2002 3,426,952 79,173 1,438 2,368
2003 3,920,204 75,113 924 2,576
2004 4,724,263 77,721 799 7,756
2005 5,200,806 77,882 199 7,820
2006 5,431,976 81,655 306 7,884
2007 5,650,716 79,200 785 8,483
2008 5,039,993 72,904 1,938 10,901
2009 4,587,883 69,254 2,597 9,758
2010 4,356,130 66,677 3,650 9,062
2011 4,346,270 64,521 3,059 8,532
2012 4,366,196 61,006 2,956 7,929
2013 4,420,839 59,962 3,701 6,512
2014 4,516,739 59,114 4,450 4,738
2015 4,562,853 55,950 3,717 4,633
2016 4,807,906 56,263 4,574 4,894
2017 5,300,274 57,808 5,482 1,128

Busiest routes[edit]

Busiest routes to and from Newcastle (2017)[31]
Rank Airport Total
passengers
Change
2016 / 17
1 London–Heathrow 491,597 Decrease 2%
2 Alicante 379,433 Increase 11%
3 Amsterdam 367,002 Increase 1%
4 Palma de Mallorca 325,697 Increase 27%
5 Dublin 264,347 Increase 14%
6 Málaga 263,658 Increase 10%
7 Belfast–International 259,775 Increase 4%
8 Tenerife–South 248,007 Increase 15%
9 Dubai–International 237,856 Increase 3%
10 Faro 172,240 Increase 42%
11 Bristol 169,962 Increase 3%
12 Lanzarote 157,788 Increase 39%
13 Paris–Charles de Gaulle 148,184 Decrease 0%
14 Southampton 130,256 Increase 11%
15 Ibiza 82,950 Increase 4%
16 Barcelona 77,244 Decrease 22%
17 Dalaman 76,095 Decrease 2%
18 Gran Canaria 69,424 Increase 12%
19 Reus 62,137 Increase 3%
20 Paphos 57,906 Increase 16%

Ground transport[edit]

Metro[edit]

Airport station on the Tyne & Wear Metro is directly connected to the terminal through an indoor walkway. The station is the northern terminus of the green line with frequent direct services to all the main Newcastle and Sunderland stations (approx 20 and 50 minutes respectively).

Road transport[edit]

The airport is connected to the A1 trunk road by the A696 dual carriageway. A half-hourly bus service links the airport to the nearby villages of Ponteland and Darras Hall, as well as to the City Centre.

  1. ^ Passenger, freight and mail volumes include both domestic and international, transit, arriving and departing counterparts.
  2. ^ Number of movements represents total aircraft takeoffs and landings during the year.

References[edit]

  1. ^ "NATS - AIS - Home". Retrieved 4 June 2015. 
  2. ^ a b c d e "Aircraft and passenger traffic data from UK airports" (PDF). UK Civil Aviation Authority. 3 March 2017. Retrieved 15 March 2017. 
  3. ^ "airport-technology.com". Retrieved 2 July 2017. 
  4. ^ "Private Jet Charter | Plane Hire | Newcastle | Charter-a Ltd". www.iprivatejet.co.uk. Retrieved 2016-12-01. 
  5. ^ *"Newcastle International Airport extension opened" (Press release). Copenhagen Airports. 13 August 2004. Archived from the original on 22 June 2007. Retrieved 12 February 2007. 
  6. ^ Editor: Eric, MacBurni (2007). "RUNWAY SAFETY: PROMOTING BEST PRACTICES" (PDF). ICAO JOURNAL. 62: 5. 
  7. ^ "Austin-Bergstrom International Airport Master Plan Update" (PDF). austintexas.gov.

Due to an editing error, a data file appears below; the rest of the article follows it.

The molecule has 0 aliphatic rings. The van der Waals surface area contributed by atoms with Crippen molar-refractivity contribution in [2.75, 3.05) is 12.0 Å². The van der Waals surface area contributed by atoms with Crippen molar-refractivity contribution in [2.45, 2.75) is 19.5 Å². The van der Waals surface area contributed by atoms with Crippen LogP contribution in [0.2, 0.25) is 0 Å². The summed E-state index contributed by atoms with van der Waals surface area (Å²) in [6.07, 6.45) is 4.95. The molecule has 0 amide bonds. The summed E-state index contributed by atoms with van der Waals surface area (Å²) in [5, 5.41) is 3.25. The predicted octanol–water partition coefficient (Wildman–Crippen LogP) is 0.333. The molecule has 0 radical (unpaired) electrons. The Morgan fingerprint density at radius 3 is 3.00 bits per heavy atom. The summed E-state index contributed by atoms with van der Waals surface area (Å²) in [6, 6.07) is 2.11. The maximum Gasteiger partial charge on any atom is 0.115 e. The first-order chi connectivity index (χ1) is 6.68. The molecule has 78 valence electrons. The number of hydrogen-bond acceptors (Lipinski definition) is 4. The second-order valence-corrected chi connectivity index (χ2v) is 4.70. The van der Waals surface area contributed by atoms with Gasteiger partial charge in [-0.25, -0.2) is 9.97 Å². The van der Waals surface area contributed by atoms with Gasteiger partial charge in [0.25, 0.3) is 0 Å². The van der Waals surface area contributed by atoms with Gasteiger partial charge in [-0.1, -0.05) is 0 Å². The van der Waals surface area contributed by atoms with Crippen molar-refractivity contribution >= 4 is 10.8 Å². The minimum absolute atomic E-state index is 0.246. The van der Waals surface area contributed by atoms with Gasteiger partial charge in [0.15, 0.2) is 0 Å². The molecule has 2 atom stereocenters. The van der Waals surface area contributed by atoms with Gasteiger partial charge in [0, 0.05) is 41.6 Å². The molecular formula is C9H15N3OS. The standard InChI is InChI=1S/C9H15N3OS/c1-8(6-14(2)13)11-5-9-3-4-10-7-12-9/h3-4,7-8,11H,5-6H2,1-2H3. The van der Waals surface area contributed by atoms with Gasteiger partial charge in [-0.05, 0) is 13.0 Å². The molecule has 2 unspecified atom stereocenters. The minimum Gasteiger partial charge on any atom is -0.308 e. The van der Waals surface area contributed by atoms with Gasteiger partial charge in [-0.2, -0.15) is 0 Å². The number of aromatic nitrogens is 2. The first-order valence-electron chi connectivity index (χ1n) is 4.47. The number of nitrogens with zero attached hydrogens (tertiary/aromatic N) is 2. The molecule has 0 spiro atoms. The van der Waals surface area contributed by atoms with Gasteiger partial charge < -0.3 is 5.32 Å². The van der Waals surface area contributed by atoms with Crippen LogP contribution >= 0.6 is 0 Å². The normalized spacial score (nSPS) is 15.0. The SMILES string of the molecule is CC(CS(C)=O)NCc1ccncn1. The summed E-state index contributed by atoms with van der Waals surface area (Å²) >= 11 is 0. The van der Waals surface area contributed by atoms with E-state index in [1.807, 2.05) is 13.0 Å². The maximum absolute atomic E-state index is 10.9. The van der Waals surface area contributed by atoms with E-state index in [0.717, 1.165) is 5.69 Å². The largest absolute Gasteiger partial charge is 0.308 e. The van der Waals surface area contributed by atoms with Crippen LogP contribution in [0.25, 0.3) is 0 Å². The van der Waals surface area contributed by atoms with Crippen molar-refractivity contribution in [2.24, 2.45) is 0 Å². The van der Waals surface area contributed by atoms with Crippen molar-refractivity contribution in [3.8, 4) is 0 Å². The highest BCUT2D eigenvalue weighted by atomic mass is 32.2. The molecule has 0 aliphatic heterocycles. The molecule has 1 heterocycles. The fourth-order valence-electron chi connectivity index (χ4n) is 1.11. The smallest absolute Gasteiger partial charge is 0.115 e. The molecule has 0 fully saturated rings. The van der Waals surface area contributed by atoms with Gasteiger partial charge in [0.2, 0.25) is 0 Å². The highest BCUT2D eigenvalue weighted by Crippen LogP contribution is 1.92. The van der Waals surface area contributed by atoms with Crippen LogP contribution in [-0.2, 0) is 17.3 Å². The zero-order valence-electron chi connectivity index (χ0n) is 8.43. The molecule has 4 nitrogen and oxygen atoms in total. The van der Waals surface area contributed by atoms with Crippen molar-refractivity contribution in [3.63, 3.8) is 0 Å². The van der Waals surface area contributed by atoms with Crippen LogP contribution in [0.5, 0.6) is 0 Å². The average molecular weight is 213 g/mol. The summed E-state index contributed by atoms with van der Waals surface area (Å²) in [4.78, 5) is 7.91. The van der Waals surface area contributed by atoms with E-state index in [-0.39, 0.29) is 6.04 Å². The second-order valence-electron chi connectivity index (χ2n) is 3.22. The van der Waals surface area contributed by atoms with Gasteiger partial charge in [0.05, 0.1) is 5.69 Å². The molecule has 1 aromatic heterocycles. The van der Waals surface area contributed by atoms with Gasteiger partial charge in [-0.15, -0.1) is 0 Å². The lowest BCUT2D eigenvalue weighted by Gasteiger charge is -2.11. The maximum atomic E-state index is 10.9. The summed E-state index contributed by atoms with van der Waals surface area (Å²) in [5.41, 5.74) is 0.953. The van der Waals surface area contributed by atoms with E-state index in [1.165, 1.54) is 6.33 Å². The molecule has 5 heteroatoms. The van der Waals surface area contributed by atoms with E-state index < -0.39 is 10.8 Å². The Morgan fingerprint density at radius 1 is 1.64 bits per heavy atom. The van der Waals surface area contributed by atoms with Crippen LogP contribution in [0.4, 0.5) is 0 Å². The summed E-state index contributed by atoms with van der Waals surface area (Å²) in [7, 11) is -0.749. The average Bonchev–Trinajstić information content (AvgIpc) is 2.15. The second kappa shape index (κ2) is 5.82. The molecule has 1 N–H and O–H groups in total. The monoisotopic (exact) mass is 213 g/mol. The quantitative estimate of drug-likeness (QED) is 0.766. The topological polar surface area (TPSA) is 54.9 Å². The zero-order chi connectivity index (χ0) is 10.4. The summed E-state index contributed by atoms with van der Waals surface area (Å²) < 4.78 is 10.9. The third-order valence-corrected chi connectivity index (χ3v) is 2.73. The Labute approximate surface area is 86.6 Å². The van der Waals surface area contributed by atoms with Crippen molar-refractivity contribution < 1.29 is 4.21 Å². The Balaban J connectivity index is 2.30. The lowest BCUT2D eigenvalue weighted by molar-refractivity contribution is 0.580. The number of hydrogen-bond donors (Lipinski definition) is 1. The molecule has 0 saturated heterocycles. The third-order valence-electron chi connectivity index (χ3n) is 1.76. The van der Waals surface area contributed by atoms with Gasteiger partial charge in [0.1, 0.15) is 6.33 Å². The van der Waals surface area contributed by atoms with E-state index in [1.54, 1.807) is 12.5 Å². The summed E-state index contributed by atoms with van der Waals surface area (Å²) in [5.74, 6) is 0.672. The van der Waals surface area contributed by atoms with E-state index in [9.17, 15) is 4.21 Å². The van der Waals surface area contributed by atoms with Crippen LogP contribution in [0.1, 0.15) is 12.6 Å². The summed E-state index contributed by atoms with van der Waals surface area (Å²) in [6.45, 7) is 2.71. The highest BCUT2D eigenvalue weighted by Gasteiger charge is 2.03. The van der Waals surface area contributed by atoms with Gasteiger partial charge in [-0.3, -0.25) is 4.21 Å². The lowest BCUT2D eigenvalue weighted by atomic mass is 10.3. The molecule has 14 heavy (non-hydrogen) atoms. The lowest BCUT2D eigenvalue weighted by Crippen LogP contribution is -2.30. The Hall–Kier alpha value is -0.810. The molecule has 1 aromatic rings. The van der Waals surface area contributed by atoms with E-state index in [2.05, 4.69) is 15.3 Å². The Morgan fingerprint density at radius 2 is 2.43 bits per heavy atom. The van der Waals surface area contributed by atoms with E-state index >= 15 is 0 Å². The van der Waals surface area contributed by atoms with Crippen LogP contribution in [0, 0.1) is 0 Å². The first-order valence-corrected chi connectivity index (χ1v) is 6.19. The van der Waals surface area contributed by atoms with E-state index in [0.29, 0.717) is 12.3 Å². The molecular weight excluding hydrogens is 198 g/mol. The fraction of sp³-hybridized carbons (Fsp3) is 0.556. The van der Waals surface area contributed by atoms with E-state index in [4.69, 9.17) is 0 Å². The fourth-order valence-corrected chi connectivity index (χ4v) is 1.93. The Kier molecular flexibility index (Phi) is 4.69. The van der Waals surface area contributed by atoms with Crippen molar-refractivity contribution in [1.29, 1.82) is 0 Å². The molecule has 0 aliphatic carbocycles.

8. ^ http://www.anna.aero/2007/09/07/newcastle-enters-long-haul-era-with-daily-emirates-service/
  9. ^ ch-aviation.com - United to axe Newcastle, UK flights over weakening pound 12 August 2016
  10. ^ Ford, Coreena (2017-06-28). "Newcastle Airport reveals £3m terminal extension as part of improvement plans". nechronicle. Retrieved 2017-08-10. 
  11. ^ Ford, Coreena (2017-06-28). "Newcastle Airport reveals £3m terminal extension as part of improvement plans". nechronicle. Retrieved 2017-07-17. 
  12. ^ "Cargo". www.newcastleairport.com. Retrieved 2017-08-09. 
  13. ^ a b Ford, Coreena (2016-04-18). "Export values flying high at Newcastle International Airport". nechronicle. Retrieved 2017-08-09. 
  14. ^ "Cargo & Freight". Newcastle Airport. Archived from the original on 18 December 2012. Retrieved 12 February 2014. 
  15. ^ "Fire Training Courses". Newcastle Airport. Archived from the original on 12 October 2012. Retrieved 12 February 2014. 
  16. ^ "Contact Us." Gill Airways. 23 April 2000. Retrieved on 22 September 2010.
  17. ^ Brown, Michael (2014-05-15). "Great North Air Ambulance opens new base at Newcastle International Airport". nechronicle. Retrieved 2017-08-09. 
  18. ^ "NPAS Newcastle (@NPASNewcastle) | Twitter". twitter.com. Retrieved 2017-08-09. 
  19. ^ "International offices | Alpha Group". www.alpha-group.com. Retrieved 2017-08-09. 
  20. ^ newcastleairport.com - Timetables retrieved 8 January 2017
  21. ^ "Air France". Air France. Retrieved 8 January 2017. 
  22. ^ http://www.jet2.com/timetable
  23. ^ http://www.jet2.com/timetable
  24. ^ "Jet2 to relocate Murcia ops from 1Q19 as San Javier closes". ch-aviation. Retrieved 2 May 2018. 
  25. ^ "Thomas Cook UK expands Hurghada routes in W17". Routesonline. Retrieved 2017-07-08. 
  26. ^ https://www.thomascookairlines.com/en/book-plan/flight/timetable.jsp
  27. ^ a b c "Flight Timetable". tui.co.uk. 5 November 2017. Retrieved 5 November 2017. 
  28. ^ "Ski Holidays 2017/2018 | Get More Winter With Crystal Ski". Crystalski.co.uk. 2016-07-28. Retrieved 2017-07-08. 
  29. ^ Report on the accident to Piper PA60-602P, N64719 on 30 November 2000, UK AAIB
  30. ^ "CAA AIRPORT STATISTICS" (PDF). 
  31. ^ "Airport Data 2017". UK Civil Aviation Authority. 8 May 2018. Tables 12.1(XLS) and 12.2 (XLS). Retrieved 8 May 2018. 

External links[edit]

Media related to Newcastle Airport at Wikimedia Commons